Most of the people I met had been in Paris the week before and each had his or her own story of the terror. My second day in Paris I went to the Bataclan to visit the growing memorial and was stunned by the streets buried deep beneath flowers, candles, photos, and letters. I still had so little to do with Paris, and I know very little of tragedy, so I chose to focus not on death but on life. In that moment I was part of something much, much bigger than me. I stood at the Bataclan, my Florence classmates wandered by the Duomo, my New York friends rode the subway, my parents were in New Jersey watching The Voice, the nameless people I met in the bookstore were out in the world writing wonderful poetry, everything was a very intricate and cyclical vacuum. I don’t know if being abroad has “transformed” me — I don’t know how I could track that in myself — but in Paris I was able to realize that it is only my choice whether I take and take.
This is early September.
A friend and I are coming back from a weekend in Nice, France. The train ride is about seven hours long, including a rainy hour in Genova while we wait for a connection. This is fine with me – I like long train rides, especially those that afford such a pretty view, and I have a good book and good company. We ride sleepily, expecting to be back in Florence by 9pm. We plan exactly what we’ll do when we get back: I have some pasta, which we’ll pick up from my place and bring to his, where he has sauce, and we figure if we finish dinner by ten, we’ll have time to watch a movie. The planning is only relevant in that we’d never before so properly planned anything, ever, so it is only fitting that we would, of course, never get to follow through.
It’s important to explain that Florence has two train stations: Santa Maria Novella (or SMN, as already we, just three weeks into the program, boldly referred to it) is the bigger, and is in the city and is most convenient for us. The other is Firenze Campo di Marte, and is just outside the city and requires a transfer to SMN to get home. Most trains I’ve taken stop at both. Our tickets for this journey say our destination is Campo di Marte, which is mildly inconvenient. We’ll have to get off there and make a transfer to a train that will take approximately five minutes to get us to SMN.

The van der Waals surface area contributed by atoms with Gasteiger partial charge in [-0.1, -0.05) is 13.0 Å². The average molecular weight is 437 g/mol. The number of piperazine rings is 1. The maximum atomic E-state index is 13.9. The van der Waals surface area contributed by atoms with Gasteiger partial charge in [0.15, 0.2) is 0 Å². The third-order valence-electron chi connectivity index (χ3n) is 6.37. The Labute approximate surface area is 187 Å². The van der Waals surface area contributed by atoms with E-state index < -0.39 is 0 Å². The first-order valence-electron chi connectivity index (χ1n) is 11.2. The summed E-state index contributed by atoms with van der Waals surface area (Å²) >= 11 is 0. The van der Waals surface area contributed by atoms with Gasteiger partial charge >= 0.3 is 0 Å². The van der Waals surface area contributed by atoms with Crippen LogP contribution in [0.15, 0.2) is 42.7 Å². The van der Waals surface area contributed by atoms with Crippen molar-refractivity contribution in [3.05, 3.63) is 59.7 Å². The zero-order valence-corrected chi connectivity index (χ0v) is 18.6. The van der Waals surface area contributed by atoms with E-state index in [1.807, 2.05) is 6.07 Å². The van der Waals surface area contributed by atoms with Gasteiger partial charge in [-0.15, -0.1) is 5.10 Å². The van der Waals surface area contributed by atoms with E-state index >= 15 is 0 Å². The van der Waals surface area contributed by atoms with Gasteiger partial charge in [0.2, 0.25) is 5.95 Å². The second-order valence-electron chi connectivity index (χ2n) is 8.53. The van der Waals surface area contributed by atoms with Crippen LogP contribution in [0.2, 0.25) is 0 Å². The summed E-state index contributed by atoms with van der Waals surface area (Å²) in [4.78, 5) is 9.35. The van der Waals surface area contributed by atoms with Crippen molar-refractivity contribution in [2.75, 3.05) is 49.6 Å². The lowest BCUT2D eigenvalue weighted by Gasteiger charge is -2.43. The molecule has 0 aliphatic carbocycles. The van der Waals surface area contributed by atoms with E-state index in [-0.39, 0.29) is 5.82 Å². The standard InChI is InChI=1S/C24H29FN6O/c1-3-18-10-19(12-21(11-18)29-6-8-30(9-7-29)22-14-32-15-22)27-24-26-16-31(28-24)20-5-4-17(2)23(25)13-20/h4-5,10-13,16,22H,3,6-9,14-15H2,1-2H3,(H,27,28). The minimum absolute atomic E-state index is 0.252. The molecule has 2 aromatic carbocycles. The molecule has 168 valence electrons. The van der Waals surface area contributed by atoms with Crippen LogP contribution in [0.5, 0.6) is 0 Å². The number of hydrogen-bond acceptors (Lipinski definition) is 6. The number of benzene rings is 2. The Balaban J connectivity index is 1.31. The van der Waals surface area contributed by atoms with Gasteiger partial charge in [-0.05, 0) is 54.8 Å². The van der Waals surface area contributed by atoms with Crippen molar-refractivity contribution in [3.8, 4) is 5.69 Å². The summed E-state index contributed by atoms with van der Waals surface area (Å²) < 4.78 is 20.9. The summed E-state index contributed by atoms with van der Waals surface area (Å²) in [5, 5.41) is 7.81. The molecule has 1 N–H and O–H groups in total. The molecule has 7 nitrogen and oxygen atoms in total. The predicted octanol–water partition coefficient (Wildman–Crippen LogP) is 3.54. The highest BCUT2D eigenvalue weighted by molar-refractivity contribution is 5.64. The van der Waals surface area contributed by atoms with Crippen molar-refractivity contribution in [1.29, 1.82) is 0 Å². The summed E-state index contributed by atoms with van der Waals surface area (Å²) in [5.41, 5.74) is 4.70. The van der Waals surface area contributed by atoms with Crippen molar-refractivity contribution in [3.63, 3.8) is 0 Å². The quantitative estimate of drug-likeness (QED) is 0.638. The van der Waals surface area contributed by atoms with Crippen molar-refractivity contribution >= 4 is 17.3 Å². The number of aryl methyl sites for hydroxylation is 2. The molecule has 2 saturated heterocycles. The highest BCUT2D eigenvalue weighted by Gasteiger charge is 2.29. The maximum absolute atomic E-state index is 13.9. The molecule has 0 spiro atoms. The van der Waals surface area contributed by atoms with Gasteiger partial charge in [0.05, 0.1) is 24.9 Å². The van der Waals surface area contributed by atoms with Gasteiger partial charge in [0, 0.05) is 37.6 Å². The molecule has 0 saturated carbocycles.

We’re a little over an hour from Campo di Marte when we pass La Spezia, the stop that services the Cinque Terra area. Two of our friends, Jake and Olivia, board, so we flag them over to sit with us. They say they’d missed their earlier train, so it’s even more of a coincidence we ran into them now! and they have a movie loaded on Jake’s laptop — would we like to watch the rest of Pineapple Express with them? We do, and we watch, and it ends just as we slow to approach Firenze Campo di Marte, 9pm, just on schedule.
Great timing, we say, beginning to pack up our things. Jake and Olivia are confused; why are we getting off here? This train is going to SMN, it says so on their tickets, so we should just stay on, no need to transfer, right? We’re tired and offer no protest, and so the four of us consciously ignore Campo di Marte, knowing we’ll be at our preferred station in five minutes.
Or maybe we were wrong and it takes ten minutes, we wonder, as we roll past Campo and through the Tuscan countryside. Or maybe twenty, we think later, the train showing no signs of slowing down. Or maybe we made a mistake, we begin to understand after half an hour.